(Corrects headline and lede to make clear $361 million was size
of penalty, not payment, removes analyst comment)
Sept 30 (Reuters) - British lender Barclays
agreed a $361 million penalty with U.S. regulators on Thursday
for "staggering" failures that led it to oversell $17.7 billion
of structured products, racking up further costs for an error
that has blighted CEO C.S. Venkatakrishnan's first year in
Barclays shares rose 2% in early trading on Friday following
the news, and were last up 0.5% at 08.46 GMT - broadly in line
with gains made by the wider FTSE 100.
The conduct concerned dates back to March this year when
Barclays disclosed that it had accidentally oversold complex
structured and exchange-traded notes, overshooting by about 75%
a $20.8 billion limit on such sales it had agreed with the
Securities and Exchange Commission.
The bank had failed to implement any internal controls to
track such transactions in real time, the SEC found.
"While we acknowledge Barclays' efforts to identify,
disclose and remediate this conduct, the control deficiencies
and the scope of the conduct at issue here was simply
staggering," Gurbir Grewal, director of the SEC's Division of
Enforcement, said in a statement.
Barclays was not immediately available for comment on
Friday. A spokesperson for Barclays, which did not admit or deny
the SEC's findings, declined to comment on Thursday.
Buyers of the notes, considered "unregistered securities,"
had the right to demand Barclays buy back the products at the
original price plus interest. The bank took a charge of 1.3
billion pounds in the second quarter to cover the costs of
buying back the securities, denting its profits.
On Thursday, the SEC said Barclays had also agreed to pay a
$200 million civil penalty for the control lapses. In addition,
it agreed to pay disgorgement and interest of more than $161
million, although the regulator said that additional charge was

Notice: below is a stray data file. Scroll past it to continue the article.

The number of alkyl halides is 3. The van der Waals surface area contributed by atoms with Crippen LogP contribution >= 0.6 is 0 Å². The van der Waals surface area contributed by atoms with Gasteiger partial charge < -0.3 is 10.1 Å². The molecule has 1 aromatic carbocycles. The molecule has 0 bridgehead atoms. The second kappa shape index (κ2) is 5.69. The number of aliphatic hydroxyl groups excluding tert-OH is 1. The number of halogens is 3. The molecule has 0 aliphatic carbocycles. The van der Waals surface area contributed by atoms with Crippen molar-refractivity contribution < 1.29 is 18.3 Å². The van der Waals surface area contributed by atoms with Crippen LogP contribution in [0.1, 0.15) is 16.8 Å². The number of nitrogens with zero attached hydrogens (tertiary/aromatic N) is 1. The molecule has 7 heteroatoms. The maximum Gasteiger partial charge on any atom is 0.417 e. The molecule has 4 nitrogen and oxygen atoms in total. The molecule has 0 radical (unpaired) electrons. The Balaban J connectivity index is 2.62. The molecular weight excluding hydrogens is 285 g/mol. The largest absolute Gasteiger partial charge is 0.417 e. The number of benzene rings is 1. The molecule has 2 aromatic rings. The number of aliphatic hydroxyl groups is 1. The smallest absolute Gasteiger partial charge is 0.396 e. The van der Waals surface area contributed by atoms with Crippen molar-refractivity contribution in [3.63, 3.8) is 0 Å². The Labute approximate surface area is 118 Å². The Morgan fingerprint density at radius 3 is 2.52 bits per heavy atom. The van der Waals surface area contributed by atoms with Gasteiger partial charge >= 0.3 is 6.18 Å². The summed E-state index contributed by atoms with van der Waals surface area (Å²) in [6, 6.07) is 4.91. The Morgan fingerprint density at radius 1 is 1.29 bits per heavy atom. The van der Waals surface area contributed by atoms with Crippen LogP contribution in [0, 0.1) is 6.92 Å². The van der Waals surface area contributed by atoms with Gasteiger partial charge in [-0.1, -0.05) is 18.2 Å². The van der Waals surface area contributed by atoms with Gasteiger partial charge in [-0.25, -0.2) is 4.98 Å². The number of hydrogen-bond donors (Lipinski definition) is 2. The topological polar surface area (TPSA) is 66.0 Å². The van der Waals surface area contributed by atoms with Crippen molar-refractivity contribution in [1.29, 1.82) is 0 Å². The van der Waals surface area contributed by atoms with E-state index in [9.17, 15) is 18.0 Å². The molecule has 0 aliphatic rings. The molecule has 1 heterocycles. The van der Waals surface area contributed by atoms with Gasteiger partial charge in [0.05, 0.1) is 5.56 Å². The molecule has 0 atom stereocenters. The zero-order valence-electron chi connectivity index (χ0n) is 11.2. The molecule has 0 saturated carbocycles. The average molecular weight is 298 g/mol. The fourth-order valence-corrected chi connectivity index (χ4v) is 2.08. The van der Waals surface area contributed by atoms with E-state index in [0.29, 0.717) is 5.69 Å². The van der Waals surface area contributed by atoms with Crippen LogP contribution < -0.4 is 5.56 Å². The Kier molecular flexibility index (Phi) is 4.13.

satisfied by the buyback offer.
While the SEC settlement helps draw a line under the
incident, which has been an embarrassment for Venkatakrishnan -
known at the bank as 'Venkat' - it still faces private
litigation relating to the incident.
Barclays also still has to outline the final costs of its
so-called rescission offer to buy back the securities it sold in
error. Venkat told an investor event this month that it would do
so in "relatively short order".
Barclays said this month that investors had submitted claims
for $7 billion out of the $17.7 billion worth of securities it
Under a previous enforcement settlement Barclays agreed with
the SEC in 2017, the bank was stripped of its "well known
seasoned issuer" status that had allowed it to sell notes in the
United States with flexible filing requirements.
As a result, Barclays had to quantify the total number of
securities that it anticipated offering and selling and pay
registration fees for those offerings in advance. In August
2019, the bank and the SEC agreed Barclays could offer or sell
approximately $20.8 billion of securities, for a period of three
Given this requirement, staff knew they had to keep close
track of actual offers and sales of securities against the
amount of registered offers and sales on a real-time basis, but
the bank failed to establish a mechanism to do this, the SEC
Around March 9, staff realized that they had oversold the
agreed amount of securities and alerted regulators a few days
later, the SEC said.
(Reporting by John McCrank in New York, Kanishka Singh in
Washington and Iain Withers in London; editing by Deepa
Babington and Jason Neely)